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Ventilated Facades: Requirements and Specifications Across ... › publication › fulltext › Ventilated... › publication › fulltext › Ventilated...by D Bikas · 2017 · Cited by 20 — respect to the hygrothermal, energy, sound and fire performance, as well as .

ScienceDirect Procedia Environmental Sciences 38 (2017) 148 – 154

International Conference on Sustainable Synergies from Buildings to the Urban Scale, SBE16

Ventilated Facades: Requirements and Specifications Across Europe D. Bikasa, K. Tsikaloudakia*, K.J. Kontoleona, C. Giarmaa, S. Tsokaa, D. Tsirigotia a

Aristotle University of Thessaloniki, P.O. Box 429, 54124 Thessaloniki, Greece

Abstract The paper presents the ventilated facades as an intervention for efficient energy upgrade of new and, mainly, existing buildings. It focuses on the requirements that this specific building element should fulfill, with regard to legal, technical, social and financial aspects. More specifically, legal aspects concern mainly the regulations that determine the element’s behaviour with respect to the hygrothermal, energy, sound and fire performance, as well as other legal restrictions (i.e. urbanism/planning rules or listed buildings). The technical aspects involve structural issues, architectural concerns and aesthetics, as well as functional matters. Finally, the social aspects refer to the acceptance of the element by building users and architects/engineers, while the financial aspects interrelate the ownership with the economic incentives and the investment feasibility. All the above are presented and discussed in the paper in order to highlight the applicability of ventilated façade systems in residential buildings. © 2017 2017The TheAuthors. Authors. Published by Elsevier © Published by Elsevier B.V. B.V. This is an open access article under the CC BY-NC-ND license (http://creativecommons.org/licenses/by-nc-nd/4.0/). Peer-review under responsibility of the organizing committee of SBE16. Peer-review under responsibility of the organizing committee of SBE16. Keywords: Type your keywords here, separated by semicolons ;

1. Introduction The building’s sector – i.e. the buildings of the residential and tertiary sector- is the largest user of energy and CO2 emitter in the European Union and is responsible for about 40% of the total final energy consumption and greenhouse emissions1. The sector has significant potential for cost-effective energy savings which, if realized, would lead to a number of benefits, such as reduced energy needs, reduced import dependency and impact on climate, reduced energy bills, an increase in jobs and the encouragement of local development 2. Within the existing European stock, a large share (more than 40%) is built before 1960’s, when there were only few or no requirements for energy efficiency and only a small part has undergone major energy retrofits 3. It is then

* Corresponding author. Tel.: +30-231-099-5770; fax: +30-231-099-5603. E-mail address: [email protected]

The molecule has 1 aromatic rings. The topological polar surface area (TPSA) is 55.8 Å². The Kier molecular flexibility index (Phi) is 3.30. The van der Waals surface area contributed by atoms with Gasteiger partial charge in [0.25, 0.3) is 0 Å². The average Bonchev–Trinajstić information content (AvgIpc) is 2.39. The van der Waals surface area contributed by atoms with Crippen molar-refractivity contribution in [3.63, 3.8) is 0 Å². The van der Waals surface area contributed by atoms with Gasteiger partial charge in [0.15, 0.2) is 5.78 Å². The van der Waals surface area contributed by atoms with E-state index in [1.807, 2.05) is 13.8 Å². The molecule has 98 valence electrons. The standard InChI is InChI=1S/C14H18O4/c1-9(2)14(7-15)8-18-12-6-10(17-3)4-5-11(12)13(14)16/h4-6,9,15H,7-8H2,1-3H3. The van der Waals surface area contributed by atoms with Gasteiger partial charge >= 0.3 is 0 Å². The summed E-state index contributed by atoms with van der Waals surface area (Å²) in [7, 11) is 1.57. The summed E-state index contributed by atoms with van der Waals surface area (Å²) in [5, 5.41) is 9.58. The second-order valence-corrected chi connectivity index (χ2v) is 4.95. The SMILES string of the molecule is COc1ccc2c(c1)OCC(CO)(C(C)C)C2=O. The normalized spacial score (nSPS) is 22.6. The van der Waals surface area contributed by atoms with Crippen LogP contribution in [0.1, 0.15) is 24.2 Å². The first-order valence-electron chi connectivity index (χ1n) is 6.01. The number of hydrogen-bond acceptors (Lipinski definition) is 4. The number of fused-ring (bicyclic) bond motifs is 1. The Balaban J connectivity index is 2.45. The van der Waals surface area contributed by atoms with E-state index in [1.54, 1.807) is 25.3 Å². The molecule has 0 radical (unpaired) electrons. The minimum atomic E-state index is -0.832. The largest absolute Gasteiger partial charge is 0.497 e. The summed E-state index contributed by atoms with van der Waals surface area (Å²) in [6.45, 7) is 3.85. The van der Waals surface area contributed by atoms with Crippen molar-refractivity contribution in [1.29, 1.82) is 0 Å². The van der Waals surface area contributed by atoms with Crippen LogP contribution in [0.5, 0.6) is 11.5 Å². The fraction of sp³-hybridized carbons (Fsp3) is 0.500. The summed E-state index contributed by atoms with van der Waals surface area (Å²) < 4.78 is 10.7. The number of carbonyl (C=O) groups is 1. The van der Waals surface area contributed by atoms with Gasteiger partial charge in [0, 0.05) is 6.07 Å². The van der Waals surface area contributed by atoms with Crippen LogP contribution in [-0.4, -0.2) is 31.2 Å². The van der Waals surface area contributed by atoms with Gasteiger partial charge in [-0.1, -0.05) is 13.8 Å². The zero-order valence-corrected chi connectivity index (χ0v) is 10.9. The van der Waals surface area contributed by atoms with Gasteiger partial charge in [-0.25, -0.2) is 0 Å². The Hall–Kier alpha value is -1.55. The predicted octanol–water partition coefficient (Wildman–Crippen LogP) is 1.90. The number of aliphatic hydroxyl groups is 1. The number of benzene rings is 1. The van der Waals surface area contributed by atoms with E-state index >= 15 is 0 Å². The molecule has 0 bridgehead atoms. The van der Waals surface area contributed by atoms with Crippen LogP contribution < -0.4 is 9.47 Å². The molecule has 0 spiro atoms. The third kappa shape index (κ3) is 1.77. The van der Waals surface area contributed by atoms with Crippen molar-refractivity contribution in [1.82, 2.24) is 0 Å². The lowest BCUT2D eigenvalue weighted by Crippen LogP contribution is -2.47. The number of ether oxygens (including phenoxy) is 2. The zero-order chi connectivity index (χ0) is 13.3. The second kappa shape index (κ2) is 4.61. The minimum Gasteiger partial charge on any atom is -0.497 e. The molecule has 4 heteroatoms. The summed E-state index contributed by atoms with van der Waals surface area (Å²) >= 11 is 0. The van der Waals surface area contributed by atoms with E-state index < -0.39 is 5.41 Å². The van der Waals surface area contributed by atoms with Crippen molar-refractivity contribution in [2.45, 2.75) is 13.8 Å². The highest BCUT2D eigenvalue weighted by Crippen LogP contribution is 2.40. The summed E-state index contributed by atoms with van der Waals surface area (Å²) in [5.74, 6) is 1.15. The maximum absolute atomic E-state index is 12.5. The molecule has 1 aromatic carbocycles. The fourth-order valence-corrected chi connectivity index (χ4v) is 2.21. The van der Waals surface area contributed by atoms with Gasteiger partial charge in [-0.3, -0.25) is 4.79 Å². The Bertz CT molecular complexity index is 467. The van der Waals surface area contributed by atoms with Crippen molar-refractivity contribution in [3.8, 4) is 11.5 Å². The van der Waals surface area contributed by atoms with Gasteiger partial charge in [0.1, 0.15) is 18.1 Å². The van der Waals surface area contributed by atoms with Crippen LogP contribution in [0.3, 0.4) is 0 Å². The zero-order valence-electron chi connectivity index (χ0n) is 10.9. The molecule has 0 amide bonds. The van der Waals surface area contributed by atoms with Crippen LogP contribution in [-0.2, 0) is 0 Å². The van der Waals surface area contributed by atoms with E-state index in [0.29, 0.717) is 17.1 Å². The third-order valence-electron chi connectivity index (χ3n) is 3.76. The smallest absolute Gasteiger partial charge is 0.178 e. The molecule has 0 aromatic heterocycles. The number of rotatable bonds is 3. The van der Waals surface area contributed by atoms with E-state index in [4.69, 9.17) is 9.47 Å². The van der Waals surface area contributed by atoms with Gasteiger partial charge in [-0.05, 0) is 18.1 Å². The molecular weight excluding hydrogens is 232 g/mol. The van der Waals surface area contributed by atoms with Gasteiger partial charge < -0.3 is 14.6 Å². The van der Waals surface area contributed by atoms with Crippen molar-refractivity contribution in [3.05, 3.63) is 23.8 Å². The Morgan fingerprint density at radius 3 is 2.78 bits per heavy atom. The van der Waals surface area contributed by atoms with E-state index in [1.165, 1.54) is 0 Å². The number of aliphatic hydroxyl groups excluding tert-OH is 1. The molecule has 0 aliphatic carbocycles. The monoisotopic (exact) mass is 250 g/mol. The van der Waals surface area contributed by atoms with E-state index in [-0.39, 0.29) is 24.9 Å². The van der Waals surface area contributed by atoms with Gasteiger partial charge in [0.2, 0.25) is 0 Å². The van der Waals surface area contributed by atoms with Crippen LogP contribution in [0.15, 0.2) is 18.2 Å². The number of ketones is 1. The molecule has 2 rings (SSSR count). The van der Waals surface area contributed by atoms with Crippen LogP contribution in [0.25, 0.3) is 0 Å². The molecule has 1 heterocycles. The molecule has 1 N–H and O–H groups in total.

1878-0296 © 2017 The Authors. Published by Elsevier B.V. This is an open access article under the CC BY-NC-ND license (http://creativecommons.org/licenses/by-nc-nd/4.0/). Peer-review under responsibility of the organizing committee of SBE16. doi:10.1016/j.proenv.2017.03.096

D. Bikas et al. / Procedia Environmental Sciences 38 (2017) 148 – 154

evident that the oldest part of the building stock contributes greatly to the high energy consumption in the building sector leading to a large energy saving potential. Within this context, the European Commission has emphasized the need for increasing the building energy efficiency for both the new and the existing buildings. Among the most common actions for the energy upgrade of the building envelope is thermal insulation. Moreover, the last years, ventilated façade systems have gained much attention. They incorporate the insulation layer, positioned usually on the external surface of the wall, the air cavity and the outer skin. The air gap provides infiltration and, depending on the design, may provide pressure equalisation across the outer skin. Any water penetrating the cavity is drained away. To fix the cladding, a support system designed to carry both the mass of the system along with the projected wind and earthquake loading is installed. The support system usually comprises of vertical or vertical and horizontal fixing rails fixed back to the structure using brackets. The main advantage of the ventilated façade system is the wide range of architectural expression that it offers, as there are various possibilities for the cladding material. In refurbishment projects in particular, the renewed appearance with the use of ventilated façade systems is often a decision-making argument. It improves the thermal resistance of the external wall, reducing heat losses and infiltration rates. A limitation of the system is the added structural weight on the existing façade, particularly in case heavier cladding material, such as concrete panels or natural stone, is applied. Moreover, depending again on the cladding material and the fixing system, the construction cost can be significant. The benefits of the system have to be balanced against its feasibility and expense, according to each project’s design and ambition. Τhis paper attempts to collect and present the requirements and specifications tha

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